When these connections are completed, field and armature leads should be replaced back into the motor and the field wiring cover or motor access plate should be replaced. Next the DC power supply's positive and negative leads should be connected to the motor starter's LI and L2 terminals, respectively.

After all of the load wires are connected, any pilot devices or control circuitry should be installed and connected. The control circuit should be tested with the load voltage disconnected from the motor. If the control circuit uses the same power source as the motor, the load circuit can be isolated so the motor will not try to start by disconnecting the wire at terminal L2 on the motor starter. Operate the control circuit several times to ensure that it is wired correctly and operating properly. After you have tested the control circuit, the lead can be replaced to the L2 terminal of the motor starter and the motor can be started and tested for proper operation. Be sure to check the motor's voltage and current while it is under load to ensure that it is operating correctly. It is also important to check the motor's temperature periodically until you are satisfied the motor is operating correctly.

If the motor is connected to a reversing starter or reduced-voltage starting circuit, their operation should also be tested. You may need to read the material in Section 15.3.6 to fully understand the operation of these methods of starting the motor using reduced-voltage methods. If the motor is not operating correctly or develops a fault, a troubleshooting procedure should be used to test the motor and locate the problem.

Troubleshooting


When a DC shunt motor develops a fault, you must be able to locate the problem quickly and return the motor to service or have it replaced. The most likely problems to occur with the shunt motor include loss of supply voltage or an open in either the shunt winding or the armature winding. Other problems may arise that cause the motor to run abnormally hot even though it continues to drive the load. The motor will show different symptoms for each of these problems, which will make the troubleshooting procedure easier.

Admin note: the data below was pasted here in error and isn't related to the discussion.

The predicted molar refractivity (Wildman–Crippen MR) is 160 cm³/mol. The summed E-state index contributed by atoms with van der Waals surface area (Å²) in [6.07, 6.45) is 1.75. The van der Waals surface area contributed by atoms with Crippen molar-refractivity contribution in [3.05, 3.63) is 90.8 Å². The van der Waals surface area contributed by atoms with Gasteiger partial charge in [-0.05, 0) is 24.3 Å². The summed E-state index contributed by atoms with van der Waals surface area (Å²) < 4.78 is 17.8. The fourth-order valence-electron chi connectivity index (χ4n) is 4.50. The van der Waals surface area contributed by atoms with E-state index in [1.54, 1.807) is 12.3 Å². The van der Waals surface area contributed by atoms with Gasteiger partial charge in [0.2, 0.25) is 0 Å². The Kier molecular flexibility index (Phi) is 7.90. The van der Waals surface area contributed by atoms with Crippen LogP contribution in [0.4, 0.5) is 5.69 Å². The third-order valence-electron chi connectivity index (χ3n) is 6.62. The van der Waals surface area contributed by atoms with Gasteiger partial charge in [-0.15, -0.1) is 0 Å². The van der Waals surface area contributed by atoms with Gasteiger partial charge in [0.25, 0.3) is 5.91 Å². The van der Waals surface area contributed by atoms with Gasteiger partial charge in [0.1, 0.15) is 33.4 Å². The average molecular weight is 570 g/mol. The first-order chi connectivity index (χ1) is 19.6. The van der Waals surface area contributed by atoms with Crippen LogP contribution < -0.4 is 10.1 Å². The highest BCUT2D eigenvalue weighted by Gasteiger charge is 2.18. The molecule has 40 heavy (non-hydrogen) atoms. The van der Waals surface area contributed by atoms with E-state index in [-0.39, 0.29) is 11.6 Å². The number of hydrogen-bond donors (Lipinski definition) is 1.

When you are called to troubleshoot the shunt motor, it is important to determine if the problem occurs while the motor is running or when it is trying to start. If the motor will not start, you should listen to see if the motor is humming and trying to start. When the supply voltage has been interrupted due to a blown fuse or a de-energized control circuit, the motor will not be able to draw any current and it will be silent when you try to start it. You can also determine that the supply voltage has been lost by measuring it with a voltmeter at the starter's LI and L2 terminals. If no voltage is present at the load terminals, you should check for voltage at the starter's Tl and T2 terminals. If voltage is present here but not at the load terminals, it indicates that the motor starter is de-energized or defective. If no voltage is present at the Tl and T2 terminals, it indicates that supply voltage has been lost prior to the motor starter. You will need to check the supply fuses and the rest of the supply circuit to locate the fault.